I now have an Elna serger. It is fabulous! I paid $400 for it from a good dealer (listed for $599.) It was well worth the money! I gave the Brother to the dealer to use for parts!

  2. Mae permalink
    April 2, 2014

    So sad. You need a new serger. The good news- they are available!

  3. April 2, 2014

    Ooph. It sounds like it wasn’t put back together properly. Is it time for a new serger? How old is your current serger?

  4. Annie permalink
    April 2, 2014

    Maybe the manufacturer will fix it?

  5. Renee permalink
    April 2, 2014

    Have you tried titantium needles?

  6. Candace permalink
    April 2, 2014

    You are in San Diego, correct? This is the only place I trusted when I was there, they are a bit of a jaunt to get to but worth the drive.

    Sewing Machines Plus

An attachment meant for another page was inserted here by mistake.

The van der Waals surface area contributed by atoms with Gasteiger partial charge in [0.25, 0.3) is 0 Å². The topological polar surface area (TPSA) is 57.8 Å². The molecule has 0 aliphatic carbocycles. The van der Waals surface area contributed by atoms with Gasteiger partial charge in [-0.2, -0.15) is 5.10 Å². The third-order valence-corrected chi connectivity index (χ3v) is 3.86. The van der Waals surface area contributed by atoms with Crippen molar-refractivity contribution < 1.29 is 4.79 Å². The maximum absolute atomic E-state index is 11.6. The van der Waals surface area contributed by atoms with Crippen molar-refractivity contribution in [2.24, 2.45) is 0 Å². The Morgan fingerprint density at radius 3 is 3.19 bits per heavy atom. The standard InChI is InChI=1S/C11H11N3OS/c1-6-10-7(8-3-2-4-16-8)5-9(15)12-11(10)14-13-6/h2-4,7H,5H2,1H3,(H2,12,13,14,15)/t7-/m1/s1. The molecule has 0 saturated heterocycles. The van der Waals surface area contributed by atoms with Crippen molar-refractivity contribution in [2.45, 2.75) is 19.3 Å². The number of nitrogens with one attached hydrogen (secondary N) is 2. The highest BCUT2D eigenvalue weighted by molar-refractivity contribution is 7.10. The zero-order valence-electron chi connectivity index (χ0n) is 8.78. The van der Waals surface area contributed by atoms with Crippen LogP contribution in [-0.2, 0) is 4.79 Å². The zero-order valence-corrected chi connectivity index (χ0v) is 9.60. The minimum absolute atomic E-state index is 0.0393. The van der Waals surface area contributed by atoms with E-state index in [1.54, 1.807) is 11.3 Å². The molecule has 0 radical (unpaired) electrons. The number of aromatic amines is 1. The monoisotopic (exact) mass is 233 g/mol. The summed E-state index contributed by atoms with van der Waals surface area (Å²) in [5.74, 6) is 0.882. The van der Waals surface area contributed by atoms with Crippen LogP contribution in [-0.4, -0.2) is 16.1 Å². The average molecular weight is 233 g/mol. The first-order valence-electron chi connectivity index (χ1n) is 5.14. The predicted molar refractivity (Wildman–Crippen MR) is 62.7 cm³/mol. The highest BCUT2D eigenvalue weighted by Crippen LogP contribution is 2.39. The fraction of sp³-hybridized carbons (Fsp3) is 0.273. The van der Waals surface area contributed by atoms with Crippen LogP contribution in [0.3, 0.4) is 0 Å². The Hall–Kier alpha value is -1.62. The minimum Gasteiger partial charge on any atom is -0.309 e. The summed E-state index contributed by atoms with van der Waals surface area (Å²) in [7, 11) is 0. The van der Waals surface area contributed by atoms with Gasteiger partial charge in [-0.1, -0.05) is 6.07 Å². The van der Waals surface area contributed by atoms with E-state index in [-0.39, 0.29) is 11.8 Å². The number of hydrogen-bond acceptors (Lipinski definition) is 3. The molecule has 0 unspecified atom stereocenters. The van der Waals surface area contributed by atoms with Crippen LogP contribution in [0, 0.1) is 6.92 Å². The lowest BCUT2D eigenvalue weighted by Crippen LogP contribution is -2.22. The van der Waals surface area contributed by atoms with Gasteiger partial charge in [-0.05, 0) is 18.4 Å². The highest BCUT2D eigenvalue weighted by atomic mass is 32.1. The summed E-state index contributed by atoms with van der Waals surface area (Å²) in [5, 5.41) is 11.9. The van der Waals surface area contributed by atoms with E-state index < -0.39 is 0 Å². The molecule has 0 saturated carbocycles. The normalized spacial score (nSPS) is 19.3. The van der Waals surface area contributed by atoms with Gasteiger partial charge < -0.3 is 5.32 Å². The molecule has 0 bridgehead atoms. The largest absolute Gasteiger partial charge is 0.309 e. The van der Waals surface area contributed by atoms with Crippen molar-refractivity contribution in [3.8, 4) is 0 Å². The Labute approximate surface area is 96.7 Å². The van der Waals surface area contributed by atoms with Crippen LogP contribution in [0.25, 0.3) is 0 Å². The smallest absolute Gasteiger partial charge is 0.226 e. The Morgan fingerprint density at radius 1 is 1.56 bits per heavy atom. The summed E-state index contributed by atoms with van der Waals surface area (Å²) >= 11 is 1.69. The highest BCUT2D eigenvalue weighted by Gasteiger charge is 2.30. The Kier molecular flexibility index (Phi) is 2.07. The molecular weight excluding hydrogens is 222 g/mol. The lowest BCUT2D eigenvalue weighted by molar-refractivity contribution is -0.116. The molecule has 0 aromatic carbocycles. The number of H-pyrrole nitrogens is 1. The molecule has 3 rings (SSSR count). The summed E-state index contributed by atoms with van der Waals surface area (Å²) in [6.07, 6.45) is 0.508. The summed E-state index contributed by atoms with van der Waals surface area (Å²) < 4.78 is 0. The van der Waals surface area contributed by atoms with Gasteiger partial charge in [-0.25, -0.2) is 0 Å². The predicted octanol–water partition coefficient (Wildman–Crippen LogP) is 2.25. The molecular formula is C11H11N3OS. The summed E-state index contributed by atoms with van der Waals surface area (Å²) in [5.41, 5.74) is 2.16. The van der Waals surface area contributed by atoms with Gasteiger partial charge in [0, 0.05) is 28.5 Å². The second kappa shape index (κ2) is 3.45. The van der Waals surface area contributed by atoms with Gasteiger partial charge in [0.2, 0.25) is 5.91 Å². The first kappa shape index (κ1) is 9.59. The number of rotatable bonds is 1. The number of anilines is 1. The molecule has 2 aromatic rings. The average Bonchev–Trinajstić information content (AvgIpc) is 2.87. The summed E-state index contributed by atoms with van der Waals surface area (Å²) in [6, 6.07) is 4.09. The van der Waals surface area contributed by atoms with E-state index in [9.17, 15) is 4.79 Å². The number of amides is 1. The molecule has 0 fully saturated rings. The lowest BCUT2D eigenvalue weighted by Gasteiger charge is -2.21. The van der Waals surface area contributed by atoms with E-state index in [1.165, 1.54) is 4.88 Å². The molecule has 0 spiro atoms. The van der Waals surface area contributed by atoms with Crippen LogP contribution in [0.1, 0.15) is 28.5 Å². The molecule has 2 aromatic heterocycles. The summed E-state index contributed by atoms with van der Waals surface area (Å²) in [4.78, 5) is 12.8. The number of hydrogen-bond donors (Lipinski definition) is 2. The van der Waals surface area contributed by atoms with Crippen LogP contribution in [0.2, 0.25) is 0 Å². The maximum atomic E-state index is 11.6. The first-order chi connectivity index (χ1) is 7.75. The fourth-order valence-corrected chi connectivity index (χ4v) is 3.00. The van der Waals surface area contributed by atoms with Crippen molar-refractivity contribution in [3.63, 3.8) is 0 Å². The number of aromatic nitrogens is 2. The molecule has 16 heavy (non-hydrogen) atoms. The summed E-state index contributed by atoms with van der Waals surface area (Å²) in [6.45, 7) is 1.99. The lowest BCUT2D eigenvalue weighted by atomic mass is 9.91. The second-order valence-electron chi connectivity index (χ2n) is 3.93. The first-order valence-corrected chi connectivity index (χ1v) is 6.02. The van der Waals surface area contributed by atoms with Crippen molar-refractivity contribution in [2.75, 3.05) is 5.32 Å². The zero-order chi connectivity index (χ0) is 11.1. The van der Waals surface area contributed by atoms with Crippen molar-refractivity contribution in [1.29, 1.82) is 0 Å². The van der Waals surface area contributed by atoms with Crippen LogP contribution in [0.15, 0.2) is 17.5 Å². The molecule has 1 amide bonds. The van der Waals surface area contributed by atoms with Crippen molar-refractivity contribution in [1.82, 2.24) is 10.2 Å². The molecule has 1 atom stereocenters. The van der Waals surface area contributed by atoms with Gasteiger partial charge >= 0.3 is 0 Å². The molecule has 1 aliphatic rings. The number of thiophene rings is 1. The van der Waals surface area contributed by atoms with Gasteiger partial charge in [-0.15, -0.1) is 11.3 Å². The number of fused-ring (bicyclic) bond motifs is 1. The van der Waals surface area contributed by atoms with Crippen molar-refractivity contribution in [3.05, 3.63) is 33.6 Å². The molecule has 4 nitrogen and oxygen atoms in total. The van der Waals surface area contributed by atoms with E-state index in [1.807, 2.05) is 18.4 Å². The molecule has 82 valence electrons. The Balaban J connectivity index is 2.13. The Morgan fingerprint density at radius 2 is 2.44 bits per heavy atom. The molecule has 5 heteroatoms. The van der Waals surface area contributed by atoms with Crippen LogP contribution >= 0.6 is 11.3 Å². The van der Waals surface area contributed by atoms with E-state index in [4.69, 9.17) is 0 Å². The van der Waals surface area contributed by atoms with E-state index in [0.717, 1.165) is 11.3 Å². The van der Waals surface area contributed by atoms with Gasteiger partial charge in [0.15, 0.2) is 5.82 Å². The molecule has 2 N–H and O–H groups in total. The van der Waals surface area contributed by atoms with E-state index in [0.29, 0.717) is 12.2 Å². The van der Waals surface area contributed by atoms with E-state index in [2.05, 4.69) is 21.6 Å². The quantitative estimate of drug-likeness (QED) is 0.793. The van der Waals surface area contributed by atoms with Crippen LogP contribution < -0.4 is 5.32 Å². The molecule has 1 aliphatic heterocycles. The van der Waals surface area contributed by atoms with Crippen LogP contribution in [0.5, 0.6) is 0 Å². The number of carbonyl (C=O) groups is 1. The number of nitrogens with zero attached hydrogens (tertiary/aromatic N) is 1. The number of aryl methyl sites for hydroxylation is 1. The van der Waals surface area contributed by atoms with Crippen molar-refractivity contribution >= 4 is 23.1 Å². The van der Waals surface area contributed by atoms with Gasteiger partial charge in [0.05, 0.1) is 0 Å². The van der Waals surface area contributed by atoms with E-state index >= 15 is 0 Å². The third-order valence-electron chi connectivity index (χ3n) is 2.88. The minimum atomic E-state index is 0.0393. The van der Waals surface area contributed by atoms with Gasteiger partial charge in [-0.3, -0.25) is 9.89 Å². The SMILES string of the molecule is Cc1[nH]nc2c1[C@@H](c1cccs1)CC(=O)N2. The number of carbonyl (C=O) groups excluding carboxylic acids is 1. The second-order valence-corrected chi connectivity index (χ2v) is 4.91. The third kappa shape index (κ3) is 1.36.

800-401-8151 | 760-739-8222
    713 Center Drive San Marcos CA 92069

    Also, there is a thing that happens when these machines age and the tensions stop holding tension. In some models it’s such an expense to fix that it’s not worth bothering to replace it. It’s what happened to my old machine and it acted a lot like what you have been describing. The good folks at Sewing Machines Plus will be able to tell you if that’s the case with yours, I hope this helps!

    • elizabeth_admin permalink*
      April 2, 2014

      Thanks Candace, but I took my machines there once before and they were there for a long time and I didn’t like how they came back oily. Also, the work done was just ok. Not great.

  7. April 2, 2014

    That sounds awful.
    You have told about how this all started before. It just worked fine one moment and then started skipping stitches on one fabric, didn’t it?